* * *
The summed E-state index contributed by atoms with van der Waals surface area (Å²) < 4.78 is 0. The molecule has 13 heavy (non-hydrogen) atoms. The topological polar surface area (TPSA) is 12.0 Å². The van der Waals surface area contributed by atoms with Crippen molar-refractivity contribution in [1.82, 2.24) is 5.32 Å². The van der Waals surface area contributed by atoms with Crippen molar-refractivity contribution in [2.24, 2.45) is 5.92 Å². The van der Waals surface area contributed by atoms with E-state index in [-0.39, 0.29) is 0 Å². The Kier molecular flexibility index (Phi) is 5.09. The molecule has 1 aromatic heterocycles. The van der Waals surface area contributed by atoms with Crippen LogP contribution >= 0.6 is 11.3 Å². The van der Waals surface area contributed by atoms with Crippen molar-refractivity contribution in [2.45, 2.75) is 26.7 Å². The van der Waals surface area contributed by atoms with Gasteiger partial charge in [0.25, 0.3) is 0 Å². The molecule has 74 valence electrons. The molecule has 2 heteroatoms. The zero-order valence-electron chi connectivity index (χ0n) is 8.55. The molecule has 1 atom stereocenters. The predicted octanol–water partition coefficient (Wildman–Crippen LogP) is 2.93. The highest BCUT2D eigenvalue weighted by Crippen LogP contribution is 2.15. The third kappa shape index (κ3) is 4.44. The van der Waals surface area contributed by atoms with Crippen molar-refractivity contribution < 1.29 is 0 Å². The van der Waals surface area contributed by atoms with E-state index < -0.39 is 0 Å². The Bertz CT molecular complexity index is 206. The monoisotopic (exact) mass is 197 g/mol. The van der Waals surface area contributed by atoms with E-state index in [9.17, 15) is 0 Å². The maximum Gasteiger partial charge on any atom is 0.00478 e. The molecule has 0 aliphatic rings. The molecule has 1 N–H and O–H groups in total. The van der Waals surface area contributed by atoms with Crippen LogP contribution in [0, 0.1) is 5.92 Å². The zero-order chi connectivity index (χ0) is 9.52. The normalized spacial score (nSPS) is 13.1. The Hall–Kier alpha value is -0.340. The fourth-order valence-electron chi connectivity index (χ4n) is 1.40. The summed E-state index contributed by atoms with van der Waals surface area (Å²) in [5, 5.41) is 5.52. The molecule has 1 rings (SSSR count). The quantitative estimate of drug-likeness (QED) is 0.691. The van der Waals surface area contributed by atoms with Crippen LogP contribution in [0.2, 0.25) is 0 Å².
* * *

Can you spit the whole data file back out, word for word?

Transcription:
The summed E-state index contributed by atoms with van der Waals surface area (Å²) < 4.78 is 0. The molecule has 13 heavy (non-hydrogen) atoms. The topological polar surface area (TPSA) is 12.0 Å². The van der Waals surface area contributed by atoms with Crippen molar-refractivity contribution in [1.82, 2.24) is 5.32 Å². The van der Waals surface area contributed by atoms with Crippen molar-refractivity contribution in [2.24, 2.45) is 5.92 Å². The van der Waals surface area contributed by atoms with E-state index in [-0.39, 0.29) is 0 Å². The Kier molecular flexibility index (Phi) is 5.09. The molecule has 1 aromatic heterocycles. The van der Waals surface area contributed by atoms with Crippen LogP contribution >= 0.6 is 11.3 Å². The van der Waals surface area contributed by atoms with Crippen molar-refractivity contribution in [2.45, 2.75) is 26.7 Å². The van der Waals surface area contributed by atoms with Gasteiger partial charge in [0.25, 0.3) is 0 Å². The molecule has 74 valence electrons. The molecule has 2 heteroatoms. The zero-order valence-electron chi connectivity index (χ0n) is 8.55. The molecule has 1 atom stereocenters. The predicted octanol–water partition coefficient (Wildman–Crippen LogP) is 2.93. The highest BCUT2D eigenvalue weighted by Crippen LogP contribution is 2.15. The third kappa shape index (κ3) is 4.44. The van der Waals surface area contributed by atoms with Crippen molar-refractivity contribution < 1.29 is 0 Å². The van der Waals surface area contributed by atoms with E-state index < -0.39 is 0 Å². The Bertz CT molecular complexity index is 206. The monoisotopic (exact) mass is 197 g/mol. The van der Waals surface area contributed by atoms with E-state index in [9.17, 15) is 0 Å². The maximum Gasteiger partial charge on any atom is 0.00478 e. The molecule has 0 aliphatic rings. The molecule has 1 N–H and O–H groups in total. The van der Waals surface area contributed by atoms with Crippen LogP contribution in [0, 0.1) is 5.92 Å². The zero-order chi connectivity index (χ0) is 9.52. The normalized spacial score (nSPS) is 13.1. The Hall–Kier alpha value is -0.340. The fourth-order valence-electron chi connectivity index (χ4n) is 1.40. The summed E-state index contributed by atoms with van der Waals surface area (Å²) in [5, 5.41) is 5.52. The molecule has 1 rings (SSSR count). The quantitative estimate of drug-likeness (QED) is 0.691. The van der Waals surface area contributed by atoms with Crippen LogP contribution in [0.2, 0.25) is 0 Å².